Published on April 19th, 2017 by Alan L. Sklover
“The paranoid person is never entirely mistaken.”
– Sigmund Freud
ACTUAL CASE HISTORIES: Quite frankly, there are so many actual case histories of “New Manager Risk” that I could write an entire book on the subject. A large part of my law practice over these past 35 years has been devoted to severance, and I have identified five or six situations where we can almost expect our client to lose his or her job. Putting aside for the moment the “large-scale downsizing” category, the “New Manager” category is one of the most common “one-off,” or individual, job loss situations.
I often describe “New Manager Risk” this way: (1) new captain takes over the ship, (2) new captain is eager to show how much improvement she can bring about, (3) he thinks his best path to improvement is the hiring of a “new crew,” (4) she thinks that people she has known from other teams she has worked with will be very loyal, as well, and (5) one by one, the “old crew” are convinced, coaxed or coerced to “walk the plank.”
Sound familiar? I’d be surprised if it didn’t.
While I am confident everyone has seen or experienced this very scenario, I am absolutely certain that everyone will, sooner or later, come across it, themselves. Hopefully, when it happens, it will not happen to you.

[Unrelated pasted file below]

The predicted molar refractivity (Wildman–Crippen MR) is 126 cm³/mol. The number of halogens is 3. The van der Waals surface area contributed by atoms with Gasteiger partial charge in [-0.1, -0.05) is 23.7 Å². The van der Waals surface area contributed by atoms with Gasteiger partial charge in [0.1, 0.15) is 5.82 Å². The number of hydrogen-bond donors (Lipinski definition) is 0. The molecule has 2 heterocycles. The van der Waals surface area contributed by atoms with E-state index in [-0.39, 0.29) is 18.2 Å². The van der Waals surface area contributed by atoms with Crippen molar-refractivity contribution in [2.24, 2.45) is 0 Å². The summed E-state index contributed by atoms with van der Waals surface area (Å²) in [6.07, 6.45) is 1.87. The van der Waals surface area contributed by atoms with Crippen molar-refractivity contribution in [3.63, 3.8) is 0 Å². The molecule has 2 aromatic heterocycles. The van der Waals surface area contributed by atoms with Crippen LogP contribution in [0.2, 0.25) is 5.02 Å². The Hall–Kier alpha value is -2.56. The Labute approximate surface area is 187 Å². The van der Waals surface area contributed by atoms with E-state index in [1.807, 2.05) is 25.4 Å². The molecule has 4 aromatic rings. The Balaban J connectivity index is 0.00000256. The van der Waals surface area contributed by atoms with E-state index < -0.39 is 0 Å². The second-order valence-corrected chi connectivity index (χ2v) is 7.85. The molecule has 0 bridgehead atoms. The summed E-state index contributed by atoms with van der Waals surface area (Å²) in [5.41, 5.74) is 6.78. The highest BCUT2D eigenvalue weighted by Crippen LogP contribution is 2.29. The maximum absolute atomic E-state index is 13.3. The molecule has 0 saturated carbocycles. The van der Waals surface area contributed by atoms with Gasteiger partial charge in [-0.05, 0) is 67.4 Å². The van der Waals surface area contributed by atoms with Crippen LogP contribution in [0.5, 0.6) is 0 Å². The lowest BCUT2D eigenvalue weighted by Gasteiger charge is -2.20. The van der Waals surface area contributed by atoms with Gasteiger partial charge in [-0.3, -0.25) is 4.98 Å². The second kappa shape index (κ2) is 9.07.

LESSON TO LEARN: The lesson to learn here is quite simple: if you are assigned to a new manager, or a new manager is assigned to you, you need to be at least a touch extra vigilant, and consider taking extra steps to do all you can to keep your job. So, the first step is enhanced vigilance, the subject of this newsletter.
***Note that in coming weeks, we will write another newsletter about steps you can take to counteract “New Manager Risk” in order to keep your job. It will be entitled “New Manager? – Addressing the New Risks.” In the meantime, consider what events and circumstances you should look out for, as explained below.
WHAT YOU CAN DO: Here are eight things you can be on the lookout for if either you are assigned to a new manager, or a new manager is assigned to you:
Continue Reading. . .